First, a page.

Community colleges are now allowed to apply tuition, registration fees, and other fees for spring 2020 courses to the coming summer, fall, and spring semesters. Colleges will also follow the same guidelines for making up instructional time as they do for adverse weather events, such as hurricanes.
In addition, colleges can use student activity fees, instructional technology fees, and excess bookstore revenue to address the impact associated with COVID-19. They can also use instructional technology fees to buy computers and other technology for teachers instructing remotely.
The board approved the new rules over a conference call Thursday, March 19. The rules will remain in place for 180 days or until rescinded.
“This has been a whirlwind week,” said N.C. Community College System President Peter Hans. “I know everyone is feeling anxiety about the public health crisis. It’s a challenging time for us.”
Board member Frank Johnson said the board should make it possible for schools to issue refunds, rather than only applying fees already paid to a future semester’s courses. To issue a refund, the board would have to further amend the rules.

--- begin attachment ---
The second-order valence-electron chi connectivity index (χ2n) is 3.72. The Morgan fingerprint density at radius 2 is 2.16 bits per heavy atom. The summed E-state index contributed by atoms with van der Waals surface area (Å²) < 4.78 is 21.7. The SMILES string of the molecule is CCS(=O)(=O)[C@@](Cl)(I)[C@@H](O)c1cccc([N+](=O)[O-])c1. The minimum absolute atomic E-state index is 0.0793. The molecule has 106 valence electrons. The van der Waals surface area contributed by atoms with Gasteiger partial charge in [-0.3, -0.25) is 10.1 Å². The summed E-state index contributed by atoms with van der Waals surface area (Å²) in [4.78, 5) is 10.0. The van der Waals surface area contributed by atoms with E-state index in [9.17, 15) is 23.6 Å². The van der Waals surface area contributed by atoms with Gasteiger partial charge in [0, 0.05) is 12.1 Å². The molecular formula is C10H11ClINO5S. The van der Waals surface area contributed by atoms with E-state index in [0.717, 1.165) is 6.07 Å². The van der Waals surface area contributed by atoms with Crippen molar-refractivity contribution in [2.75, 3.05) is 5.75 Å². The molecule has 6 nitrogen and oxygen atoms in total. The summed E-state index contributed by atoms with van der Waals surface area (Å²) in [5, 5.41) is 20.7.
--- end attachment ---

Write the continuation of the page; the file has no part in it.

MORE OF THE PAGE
“We’re not an airline, we’re an agency of the North Carolina state government that provides a service that these folks are in some cases in dire need of,” Johnson said. “They’re using this money to advance themselves, and they can’t advance themselves for possibly a year based on your schedule.”
It’s important that schools keep libraries and computer labs open so students can access their courses, Hans said — especially for students who don’t have the necessary technology at home.
The system may also work with private partners to extend technology to students, including cable companies and philanthropies, Hans said.
The board encourages as many community colleges classes as possible to transition online.
The system provides exceptions for public safety and public health courses, provided students and faculty follow social distancing protocols, students are willing to participate, and the school provides appropriate protective equipment.
“Face-to-face instruction should only take place if colleges feel it’s best to do so and if students voluntarily agree to do so,” Hans said.
Colleges haven’t had time yet to consider workforce programs, as they’ve been focused mostly on the online transition. Hans said school administrations could find ways to assist employees who may lose their jobs short-term, possibly through online programs.
“So much of the short-term work force training is face-to-face and would be hard to continue given the health risks,” he said.